Coming in late
According to one job seeker, her interview was scheduled to take place at 10 am. However, the interviewer showed up at 3 pm with no apologies and acted as if it was the duty of the job seeker to wait on them. Well, that job seeker may be desperate to get the job or may be patient but, what does that tell the job seeker about your time management skills? Do you think the job seeker will ever take any timelines seriously? You come across as a company which does not respect time and the job seeker will not take you seriously either.
Lecturing job seekers
An interview should be a conversation not a monologue. But some interviewers take that opportunity to lecture job seekers about what is wrong with their generation and give them endless stories about everything. It is okay to share stories with job seekers to help them relax but when you give endless lectures, you come across as a person who does not listen and no one will want to work for such an employer. Take your time to listen. Let the job seeker sell themselves and give them ample time to reflect on their answers. Ask intelligent questions to help job seekers expound on their points and steer the conversation towards a fruitful discussion.
Just like interviewees, even interviewers can be unprepared. Maybe you were pulled into an interview last minute and you have no clue what is going on, or you just do not understand what is going on because you did not do your homework. Either way, you end up wasting the interviewee’s time and they will not take you seriously. Make sure you do your homework before the interview. Understand the job and what the ideal candidate should look like. Do not go into an interview and ask irrelevant questions which make you look disorganised at best, and ridiculous at worst.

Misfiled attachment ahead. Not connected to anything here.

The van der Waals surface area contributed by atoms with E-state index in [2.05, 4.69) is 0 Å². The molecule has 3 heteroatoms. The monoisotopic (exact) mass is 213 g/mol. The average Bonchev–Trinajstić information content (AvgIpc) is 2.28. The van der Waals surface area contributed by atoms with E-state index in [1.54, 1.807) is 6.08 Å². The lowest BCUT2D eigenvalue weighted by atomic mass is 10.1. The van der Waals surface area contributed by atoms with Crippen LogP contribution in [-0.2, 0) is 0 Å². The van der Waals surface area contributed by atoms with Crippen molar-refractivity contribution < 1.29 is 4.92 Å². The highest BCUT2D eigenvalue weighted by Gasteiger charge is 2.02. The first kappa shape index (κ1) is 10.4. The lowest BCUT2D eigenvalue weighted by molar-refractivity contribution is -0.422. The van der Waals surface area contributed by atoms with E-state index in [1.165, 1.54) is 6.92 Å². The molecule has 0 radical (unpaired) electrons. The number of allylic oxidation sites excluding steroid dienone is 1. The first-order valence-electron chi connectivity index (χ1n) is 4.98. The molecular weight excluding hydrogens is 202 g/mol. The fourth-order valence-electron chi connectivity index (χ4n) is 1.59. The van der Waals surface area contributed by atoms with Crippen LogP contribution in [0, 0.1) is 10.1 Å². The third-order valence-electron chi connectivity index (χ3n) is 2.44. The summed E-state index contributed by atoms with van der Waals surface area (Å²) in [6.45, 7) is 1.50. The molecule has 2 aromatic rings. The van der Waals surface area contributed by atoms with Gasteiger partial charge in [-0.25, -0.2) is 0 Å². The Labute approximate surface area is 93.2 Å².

- A rushed interview or an extremely long one
A good interview should not last for no more than 45 minutes at most and should not last for less than 15 minutes. Basically, it is neither a marathon and neither is it a grilling session. Some interviewers schedule the interview with other engagements and they end up rushing through the interview, which does not give the interviewee ample time to adequately respond to the questions being asked. Such an interview ends up being a waste of time for the interviewer who may not get time to adequately respond to the questions asked and in some cases, the interviewer cuts the interviewee short while answering questions.